This post is part one of a two-part series. Read the second part — How I Was Diagnosed With ADHD — here. I decided to write these posts because I receive a lot of questions about how I received my diagnoses. Since I was diagnosed with both OCD and ADHD in my 30s, there is a lot of background so these posts are LONG. In sharing my whole story, however, I hope to make even one reader feel less alone and to encourage them to get the help they need and deserve. I wish I had received these diagnoses and gotten help sooner.
Annnnnd breakthrough part THREE: my Autism Diagnosis.
Until I was diagnosed with Obsessive-Compulsive Disorder (OCD) in 2018, I never truly understood what it meant to have a “breakthrough” in therapy. At 31 years old, I’d been in and out of therapy my entire adult life, but this was my first time hearing a diagnosis other than Generalized Anxiety Disorder. When my therapist first brought it up, I stared at her for a few seconds in disbelief. OCD!? I thought. As I processed it, however, my disbelief very quickly turned to clarity: of course, I had OCD. It made so much sense.
Growing up, I struggled a lot with social anxiety. I was very shy, even around family members, and couldn’t order for myself in restaurants. I dreaded going to school and spent a lot of my elementary and middle school years either at the nurse’s office trying to convince her to send me home or spilling my heart out to a school social worker instead of attending math class. Avoidance was my middle name. If I could get out of something, I would. The anxiety I felt about being around my classmates was overwhelming at times.
Every night before bed, I had a list of things I had to say to myself before I could fall asleep. They were all related to terrible things that could happen to my family or me. Please don’t let me get kidnapped. Please don’t let anybody in my family get kidnapped. Please don’t let our house catch on fire. Please don’t let anyone murder me or my family, etc. Without fail, I said these things every night for as long as I can remember. If I didn’t, I couldn’t fall asleep.
My socks had to be on my feet just the right way before I could put on my shoes. I remember my parents taking them off and on so many times that they would often get frustrated with me. I was (and still am) very rigid when it came to rules and plans. Things had to be a certain way and couldn’t change or I’d get very upset. I grew up feeling like this was normal — that everyone did things and felt the same way I did, and I had one very strong reason to feel this way: my father had OCD, too.
Although he was never diagnosed, my father exhibited so many textbook symptoms of OCD, there was absolutely no denying it. He’d check that doors were locked so many times that he’d break doorknobs at work. He’d repeat himself under his breath a set number of times and had rituals he had to complete every single day. He avoided going places and couldn’t do many basic things for himself. He had an assigned seat on the couch and a routine that had to be followed or else. He was very rigid, inflexible, and lost his temper frequently. I always thought his actions were so unreasonable. I know now that he was mentally ill.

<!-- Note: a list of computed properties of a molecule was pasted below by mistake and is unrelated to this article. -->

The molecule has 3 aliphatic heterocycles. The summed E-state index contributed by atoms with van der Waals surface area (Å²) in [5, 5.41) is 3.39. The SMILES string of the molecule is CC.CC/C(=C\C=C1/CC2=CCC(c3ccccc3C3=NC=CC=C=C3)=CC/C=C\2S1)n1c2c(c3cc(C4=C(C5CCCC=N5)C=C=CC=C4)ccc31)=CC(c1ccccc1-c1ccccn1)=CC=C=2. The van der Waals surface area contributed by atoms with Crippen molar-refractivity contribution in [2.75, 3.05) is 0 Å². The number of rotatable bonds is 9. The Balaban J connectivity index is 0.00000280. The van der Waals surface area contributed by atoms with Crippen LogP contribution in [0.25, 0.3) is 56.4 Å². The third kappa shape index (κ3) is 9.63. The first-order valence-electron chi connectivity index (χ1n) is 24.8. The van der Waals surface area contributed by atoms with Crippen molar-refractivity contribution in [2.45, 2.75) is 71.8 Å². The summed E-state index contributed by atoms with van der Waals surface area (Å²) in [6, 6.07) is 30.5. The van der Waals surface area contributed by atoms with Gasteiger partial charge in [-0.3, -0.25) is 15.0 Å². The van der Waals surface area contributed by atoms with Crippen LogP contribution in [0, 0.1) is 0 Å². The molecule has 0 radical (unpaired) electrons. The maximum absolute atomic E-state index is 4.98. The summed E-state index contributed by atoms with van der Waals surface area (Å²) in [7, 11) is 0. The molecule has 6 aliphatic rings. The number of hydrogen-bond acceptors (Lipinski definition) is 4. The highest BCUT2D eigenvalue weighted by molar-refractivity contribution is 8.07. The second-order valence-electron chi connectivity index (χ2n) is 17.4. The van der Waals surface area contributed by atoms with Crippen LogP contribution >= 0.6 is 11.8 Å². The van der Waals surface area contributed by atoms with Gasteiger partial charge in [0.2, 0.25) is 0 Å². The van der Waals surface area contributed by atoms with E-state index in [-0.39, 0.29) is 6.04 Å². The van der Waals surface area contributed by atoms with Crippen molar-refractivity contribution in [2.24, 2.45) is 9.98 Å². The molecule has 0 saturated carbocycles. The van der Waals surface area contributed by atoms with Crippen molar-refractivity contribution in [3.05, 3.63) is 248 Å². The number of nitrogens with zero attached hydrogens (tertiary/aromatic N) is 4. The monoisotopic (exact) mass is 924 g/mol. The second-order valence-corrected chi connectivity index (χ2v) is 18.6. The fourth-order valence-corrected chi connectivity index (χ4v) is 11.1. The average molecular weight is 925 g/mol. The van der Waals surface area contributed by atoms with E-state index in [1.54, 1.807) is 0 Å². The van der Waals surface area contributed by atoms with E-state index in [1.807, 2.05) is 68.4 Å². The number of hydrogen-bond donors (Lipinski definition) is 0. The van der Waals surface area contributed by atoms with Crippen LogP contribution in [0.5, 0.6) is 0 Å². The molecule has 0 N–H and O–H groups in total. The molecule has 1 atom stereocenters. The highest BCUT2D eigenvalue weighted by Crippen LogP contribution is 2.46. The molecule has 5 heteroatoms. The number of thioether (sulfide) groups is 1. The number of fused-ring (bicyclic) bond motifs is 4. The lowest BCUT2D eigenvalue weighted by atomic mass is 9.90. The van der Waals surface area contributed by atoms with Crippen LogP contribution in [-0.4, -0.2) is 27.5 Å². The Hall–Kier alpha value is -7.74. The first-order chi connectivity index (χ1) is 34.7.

So when my therapist told me that I had OCD, I immediately thought of my father and everything fell into place. As I mentioned, I had been in therapy for years and not one other therapist had ever mentioned OCD, but this therapist spotted it right away.
Spotting My OCD
In September 2018, I started seeing a new therapist when my depression and anxiety became a little too much to handle on my own. I’d been off antidepressants for seven months and out of therapy for longer but some really stressful things had happened in my life that summer and I felt like I couldn’t cope. We had barely finished our intro sessions when I found out that my cat had fleas. It was such a mild infestation that in the weeks between finding out and getting rid of them for good, I only actually saw maybe three or four fleas around the house that we weren’t brushing out of her fur. Still, in my mind, they were everywhere. I felt like there was nothing I could do to escape them. Even when I wasn’t home, I could feel them crawling on me and was convinced I was spreading them to other people. I had to take a shower every night before bed and had nightmares about them being all over me. Just the week before I had been cuddling with my cat on the couch. Now I couldn’t go near her.
I used a flashlight to look for fleas multiple times a day. We vacuumed the house every night and I sprayed every surface with flea spray multiple times a day. I took all of our clothing to the dry cleaner. I read every single article I could find on getting rid of fleas over and over again. I reached out to multiple friends and family members for reassurances that never came, not because I didn’t trust my friends and family, but because my brain kept asking, “but what if they’re wrong?” That’s the thing about OCD — the more you fixate on a thought and do the compulsions to get rid of it, the worse it becomes. At first, I couldn’t even sit on my couch or rug. It took multiple sessions for my therapist to convince me to put a white blanket over the cushions so I could sit on the couch and easily spot fleas if there were any. I spent the last few months of 2018 completely exhausted, dealing with the worst anxiety I’d experienced in years.